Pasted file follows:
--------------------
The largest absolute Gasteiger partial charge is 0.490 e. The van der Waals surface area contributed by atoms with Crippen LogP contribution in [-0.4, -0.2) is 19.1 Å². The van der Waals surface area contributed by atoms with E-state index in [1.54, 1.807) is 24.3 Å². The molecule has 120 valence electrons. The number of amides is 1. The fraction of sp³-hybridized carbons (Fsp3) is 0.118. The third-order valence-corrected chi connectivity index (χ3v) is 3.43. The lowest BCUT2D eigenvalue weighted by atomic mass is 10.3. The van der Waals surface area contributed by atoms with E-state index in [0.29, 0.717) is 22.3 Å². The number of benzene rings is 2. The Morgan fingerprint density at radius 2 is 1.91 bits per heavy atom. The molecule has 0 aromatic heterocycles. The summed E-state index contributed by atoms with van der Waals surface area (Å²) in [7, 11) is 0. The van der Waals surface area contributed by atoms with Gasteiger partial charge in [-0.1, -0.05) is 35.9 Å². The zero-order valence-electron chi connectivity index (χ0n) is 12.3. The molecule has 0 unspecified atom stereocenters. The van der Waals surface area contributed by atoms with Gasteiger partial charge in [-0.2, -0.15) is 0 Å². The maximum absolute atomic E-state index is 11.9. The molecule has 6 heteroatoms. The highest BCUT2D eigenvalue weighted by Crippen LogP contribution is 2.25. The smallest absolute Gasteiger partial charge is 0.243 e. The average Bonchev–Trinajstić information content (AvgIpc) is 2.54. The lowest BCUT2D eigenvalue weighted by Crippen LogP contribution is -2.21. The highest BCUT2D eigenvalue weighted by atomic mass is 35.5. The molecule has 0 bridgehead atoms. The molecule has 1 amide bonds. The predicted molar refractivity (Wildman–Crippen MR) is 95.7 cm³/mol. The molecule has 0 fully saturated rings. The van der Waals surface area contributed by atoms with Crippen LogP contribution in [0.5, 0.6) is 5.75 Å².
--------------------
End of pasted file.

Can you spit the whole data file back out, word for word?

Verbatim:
The largest absolute Gasteiger partial charge is 0.490 e. The van der Waals surface area contributed by atoms with Crippen LogP contribution in [-0.4, -0.2) is 19.1 Å². The van der Waals surface area contributed by atoms with E-state index in [1.54, 1.807) is 24.3 Å². The molecule has 120 valence electrons. The number of amides is 1. The fraction of sp³-hybridized carbons (Fsp3) is 0.118. The third-order valence-corrected chi connectivity index (χ3v) is 3.43. The lowest BCUT2D eigenvalue weighted by atomic mass is 10.3. The van der Waals surface area contributed by atoms with E-state index in [0.29, 0.717) is 22.3 Å². The number of benzene rings is 2. The Morgan fingerprint density at radius 2 is 1.91 bits per heavy atom. The molecule has 0 aromatic heterocycles. The summed E-state index contributed by atoms with van der Waals surface area (Å²) in [7, 11) is 0. The van der Waals surface area contributed by atoms with Gasteiger partial charge in [-0.1, -0.05) is 35.9 Å². The zero-order valence-electron chi connectivity index (χ0n) is 12.3. The molecule has 0 unspecified atom stereocenters. The van der Waals surface area contributed by atoms with Gasteiger partial charge in [-0.2, -0.15) is 0 Å². The maximum absolute atomic E-state index is 11.9. The molecule has 6 heteroatoms. The highest BCUT2D eigenvalue weighted by Crippen LogP contribution is 2.25. The smallest absolute Gasteiger partial charge is 0.243 e. The average Bonchev–Trinajstić information content (AvgIpc) is 2.54. The lowest BCUT2D eigenvalue weighted by Crippen LogP contribution is -2.21. The highest BCUT2D eigenvalue weighted by atomic mass is 35.5. The molecule has 0 bridgehead atoms. The molecule has 1 amide bonds. The predicted molar refractivity (Wildman–Crippen MR) is 95.7 cm³/mol. The molecule has 0 fully saturated rings. The van der Waals surface area contributed by atoms with Crippen LogP contribution in [0.5, 0.6) is 5.75 Å².